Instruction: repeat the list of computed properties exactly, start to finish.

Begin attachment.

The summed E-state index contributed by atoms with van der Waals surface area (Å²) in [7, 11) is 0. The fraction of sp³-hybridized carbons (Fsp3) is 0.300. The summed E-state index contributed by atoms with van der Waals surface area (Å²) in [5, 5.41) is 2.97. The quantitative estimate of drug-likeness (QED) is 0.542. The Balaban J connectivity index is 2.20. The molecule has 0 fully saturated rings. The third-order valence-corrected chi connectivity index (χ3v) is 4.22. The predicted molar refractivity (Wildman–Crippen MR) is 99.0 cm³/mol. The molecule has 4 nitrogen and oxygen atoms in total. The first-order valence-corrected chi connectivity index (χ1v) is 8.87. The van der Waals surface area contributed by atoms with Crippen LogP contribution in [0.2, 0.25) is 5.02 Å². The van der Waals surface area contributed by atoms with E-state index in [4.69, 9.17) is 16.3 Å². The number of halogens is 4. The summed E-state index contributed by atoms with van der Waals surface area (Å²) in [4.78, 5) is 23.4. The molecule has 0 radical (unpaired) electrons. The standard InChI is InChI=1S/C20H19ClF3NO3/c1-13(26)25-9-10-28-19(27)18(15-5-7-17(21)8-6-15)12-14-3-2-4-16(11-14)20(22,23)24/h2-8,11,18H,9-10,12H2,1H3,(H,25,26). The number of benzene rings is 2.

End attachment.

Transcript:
The summed E-state index contributed by atoms with van der Waals surface area (Å²) in [7, 11) is 0. The fraction of sp³-hybridized carbons (Fsp3) is 0.300. The summed E-state index contributed by atoms with van der Waals surface area (Å²) in [5, 5.41) is 2.97. The quantitative estimate of drug-likeness (QED) is 0.542. The Balaban J connectivity index is 2.20. The molecule has 0 fully saturated rings. The third-order valence-corrected chi connectivity index (χ3v) is 4.22. The predicted molar refractivity (Wildman–Crippen MR) is 99.0 cm³/mol. The molecule has 4 nitrogen and oxygen atoms in total. The first-order valence-corrected chi connectivity index (χ1v) is 8.87. The van der Waals surface area contributed by atoms with Crippen LogP contribution in [0.2, 0.25) is 5.02 Å². The van der Waals surface area contributed by atoms with E-state index in [4.69, 9.17) is 16.3 Å². The number of halogens is 4. The summed E-state index contributed by atoms with van der Waals surface area (Å²) in [4.78, 5) is 23.4. The molecule has 0 radical (unpaired) electrons. The standard InChI is InChI=1S/C20H19ClF3NO3/c1-13(26)25-9-10-28-19(27)18(15-5-7-17(21)8-6-15)12-14-3-2-4-16(11-14)20(22,23)24/h2-8,11,18H,9-10,12H2,1H3,(H,25,26). The number of benzene rings is 2.